The N95 has become a popular item in every household over the last months. Before the COVID-19 pandemic, N95 masks were exclusive to workers in the construction, mining, or painting industries, or being used as medical, surgical or dental personal protection equipment (PPE). Maybe the occasional family with kids who suffer from dust or pollen allergies.
But, with the increase in the demand of this PPE, a lot of manufacturers have come forward with their versions of the N95 mask. The problem comes when we find so many face masks for sale on the market claiming to be N95 masks or being NIOSH approved, when in reality they're not. We should all learn how to spot a counterfeit N95 mask during this time, to ensure our full safety.
What is an N95 mask?
The term N95 mask is not given to any face mask. For it to be an N95 respirator it must meet certain criteria that is established by the National Institute for Occupational Safety and Health (NIOSH). This institute is a federal agency of the United States, and it’s responsible for the recommendations in preventing work-related illnesses and injuries. As a part of the Centers for Disease Control and Prevention (CDC), NIOSH is the maximum authority when it comes to regulating PPE.
NIOSH has an air filtration rating which classifies respirators based mainly on their filtration efficacy. N95 respirators are one of the types of respirators according to this classification. This rating takes into account two characteristics for naming the mask:
- The first part of the name can be one of three letter, N, R, or P. This indicates the resistance to oil-based particulates. ‘N’ means not resistant to oil, therefore masks with this letter on their name should be used for protection against particulates that aren’t oil-based.
- The second part of the name refers to the minimum filtration efficacy. For example, ’95’ means that the mask can filter, at least, 95% of airborne particulates. This refers to a particle size of 0.3 micrometers.
According to this classification we have different types of respirators, like R95 or P99. The most available one in the US is the N95 mask, and its name indicates that it’s not resistant to oil and that it filters at least 95% of airborne particles.
This classification makes the N95 mask optimal for protection against particles like those resulting from wildfires, pollution, volcanic eruptions, or viruses.
What you should look for in a N95 mask
There are many ways you can know if your N95 mask is a high-quality one, approved by NIOSH. As we mentioned earlier, with the rise of the COVID-19 pandemic a lot of low-quality and not certified manufacturers started coming out with N95 masks for sale without the proper regulation and without meeting basic standards for filtration. People who buy and use these N95 masks are potentially spreading the virus among their communities or getting infected. This is especially concerning for people with high risk comorbidities or people who are immunocompromised.
Learning what a NIOSH-certified N95 mask should look like, the labels it must have, and the instructions it provides, can be of great help for people who aren't familiar with medical PPE. Furthermore, it could potentially save lives.
NIOSH approval label and other specifications
First thing you have to look for is the NIOSH approval label. It could be on or within the packaging of the N95 mask. This could be either inside the box or within the instructions, and an abbreviated approval should always be on the N95 mask itself. Additionally, you can check the approval number on the NIOSH Certified Equipment List (CEL) or the NIOSH Trusted-Source page.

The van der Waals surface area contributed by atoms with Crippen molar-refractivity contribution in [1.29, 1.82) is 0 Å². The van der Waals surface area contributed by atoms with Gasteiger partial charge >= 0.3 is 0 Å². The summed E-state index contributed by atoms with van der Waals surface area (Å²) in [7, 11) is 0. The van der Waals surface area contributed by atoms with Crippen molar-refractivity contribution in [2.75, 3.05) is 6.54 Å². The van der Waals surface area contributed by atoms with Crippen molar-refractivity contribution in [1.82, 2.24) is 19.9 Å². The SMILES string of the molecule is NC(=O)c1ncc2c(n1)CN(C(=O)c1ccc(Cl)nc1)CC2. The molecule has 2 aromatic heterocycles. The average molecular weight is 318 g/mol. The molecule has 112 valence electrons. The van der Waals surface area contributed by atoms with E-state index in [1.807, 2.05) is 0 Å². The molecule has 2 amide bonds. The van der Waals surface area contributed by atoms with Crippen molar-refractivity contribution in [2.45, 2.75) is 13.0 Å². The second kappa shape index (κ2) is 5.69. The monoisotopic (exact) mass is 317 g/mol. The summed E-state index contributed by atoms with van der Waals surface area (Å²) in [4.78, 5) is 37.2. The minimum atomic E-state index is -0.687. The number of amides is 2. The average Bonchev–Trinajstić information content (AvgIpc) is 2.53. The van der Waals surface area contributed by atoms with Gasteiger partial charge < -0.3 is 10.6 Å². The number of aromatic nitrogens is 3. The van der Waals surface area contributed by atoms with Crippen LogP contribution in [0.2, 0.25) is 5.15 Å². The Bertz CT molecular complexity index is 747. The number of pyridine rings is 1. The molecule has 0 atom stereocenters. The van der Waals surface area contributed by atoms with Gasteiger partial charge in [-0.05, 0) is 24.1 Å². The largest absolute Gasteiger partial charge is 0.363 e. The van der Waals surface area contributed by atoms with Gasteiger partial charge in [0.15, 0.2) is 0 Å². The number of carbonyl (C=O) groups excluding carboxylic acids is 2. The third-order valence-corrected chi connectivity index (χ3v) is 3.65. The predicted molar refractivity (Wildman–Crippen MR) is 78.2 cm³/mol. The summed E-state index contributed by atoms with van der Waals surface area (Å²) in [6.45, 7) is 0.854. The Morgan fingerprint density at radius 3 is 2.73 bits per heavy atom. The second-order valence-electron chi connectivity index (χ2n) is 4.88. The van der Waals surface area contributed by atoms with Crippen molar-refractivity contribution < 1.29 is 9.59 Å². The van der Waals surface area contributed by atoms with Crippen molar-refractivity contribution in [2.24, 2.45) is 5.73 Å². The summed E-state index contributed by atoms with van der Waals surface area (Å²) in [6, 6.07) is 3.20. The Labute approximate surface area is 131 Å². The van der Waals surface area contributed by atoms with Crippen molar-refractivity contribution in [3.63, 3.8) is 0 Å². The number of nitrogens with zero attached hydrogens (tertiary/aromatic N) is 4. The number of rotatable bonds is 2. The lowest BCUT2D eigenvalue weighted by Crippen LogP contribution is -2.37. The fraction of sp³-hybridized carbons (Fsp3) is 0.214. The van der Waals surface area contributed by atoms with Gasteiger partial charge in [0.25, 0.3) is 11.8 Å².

Besides the approval number, N95 that are certified must state clearly that they have a particulate filtration efficacy of, at least, 95%. Also, legitimate N95 masks are not approved for use by children, and if your N95 mask says otherwise, you can be sure it’s not NIOSH approved.
Appearance, materials, and other characteristics
A NIOSH-approved N95 mask has headbands instead of earloops, like the ones surgical masks have. These headbands ensure a tight and good fit to the face. If you see an N95 for sale in a shop with earloops, it will probably fit all the other criteria we mention as a counterfeit N95 mask.
An easy way to catch a fake N95 mask is if the acronym NIOSH is misspelled, and the most common misspelling is NOISH. A legitimate N95 mask will come with instructions on how to wear and discard it. Remember that this is a disposable face mask, and they should be discarded correctly. And lastly, NIOSH certified N95 masks don’t have decorations like sequins or other types of fabrics, and will never be made of materials that can cause allergic reactions.
For the complete list on how to determine if a N95 mask is counterfeit and not NIOSH approved, you can read the Counterfeit Respirators / Misrepresentation of NIOSH-Approval published by the CDC.
Even though it may seem that finding a legitimate N95 mask may be hard with all these specifications and characteristics, it all comes down to education. Once you become familiar with the PPE currently used to face the COVID-19 pandemic, it will be easy to point out when something doesn’t look right.
As we always say, finding an N95 mask online is easy, many shops have legitimate manufacturers with N95 masks for sale who meet all criteria we mentioned. You can find the best prices and manufacturers, like 3M very easily, and still stay safe inside your home. With the pandemic in full force, you can be sure you’ll always find them in stock.